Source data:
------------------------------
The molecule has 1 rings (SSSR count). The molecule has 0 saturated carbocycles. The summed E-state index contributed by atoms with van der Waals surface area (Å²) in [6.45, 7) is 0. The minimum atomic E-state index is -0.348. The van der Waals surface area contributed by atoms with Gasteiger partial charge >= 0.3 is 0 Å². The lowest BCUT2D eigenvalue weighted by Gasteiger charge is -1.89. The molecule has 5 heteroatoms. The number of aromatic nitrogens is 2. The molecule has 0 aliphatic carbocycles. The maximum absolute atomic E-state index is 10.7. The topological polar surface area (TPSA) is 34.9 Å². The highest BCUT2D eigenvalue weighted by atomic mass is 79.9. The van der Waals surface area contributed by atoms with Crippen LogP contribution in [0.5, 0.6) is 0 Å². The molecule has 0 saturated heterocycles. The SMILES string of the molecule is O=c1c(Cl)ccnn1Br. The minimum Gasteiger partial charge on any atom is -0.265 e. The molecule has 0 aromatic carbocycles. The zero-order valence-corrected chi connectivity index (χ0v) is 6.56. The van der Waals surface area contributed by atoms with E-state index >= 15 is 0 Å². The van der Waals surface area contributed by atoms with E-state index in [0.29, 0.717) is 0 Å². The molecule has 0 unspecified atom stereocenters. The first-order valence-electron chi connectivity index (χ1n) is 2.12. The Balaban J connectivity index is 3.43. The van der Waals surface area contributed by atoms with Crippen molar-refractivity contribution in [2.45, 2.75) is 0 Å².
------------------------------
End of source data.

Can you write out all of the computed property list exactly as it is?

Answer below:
The molecule has 1 rings (SSSR count). The molecule has 0 saturated carbocycles. The summed E-state index contributed by atoms with van der Waals surface area (Å²) in [6.45, 7) is 0. The minimum atomic E-state index is -0.348. The van der Waals surface area contributed by atoms with Gasteiger partial charge >= 0.3 is 0 Å². The lowest BCUT2D eigenvalue weighted by Gasteiger charge is -1.89. The molecule has 5 heteroatoms. The number of aromatic nitrogens is 2. The molecule has 0 aliphatic carbocycles. The maximum absolute atomic E-state index is 10.7. The topological polar surface area (TPSA) is 34.9 Å². The highest BCUT2D eigenvalue weighted by atomic mass is 79.9. The van der Waals surface area contributed by atoms with Crippen LogP contribution in [0.5, 0.6) is 0 Å². The molecule has 0 saturated heterocycles. The SMILES string of the molecule is O=c1c(Cl)ccnn1Br. The minimum Gasteiger partial charge on any atom is -0.265 e. The molecule has 0 aromatic carbocycles. The zero-order valence-corrected chi connectivity index (χ0v) is 6.56. The van der Waals surface area contributed by atoms with E-state index >= 15 is 0 Å². The van der Waals surface area contributed by atoms with E-state index in [0.29, 0.717) is 0 Å². The molecule has 0 unspecified atom stereocenters. The first-order valence-electron chi connectivity index (χ1n) is 2.12. The Balaban J connectivity index is 3.43. The van der Waals surface area contributed by atoms with Crippen molar-refractivity contribution in [2.45, 2.75) is 0 Å².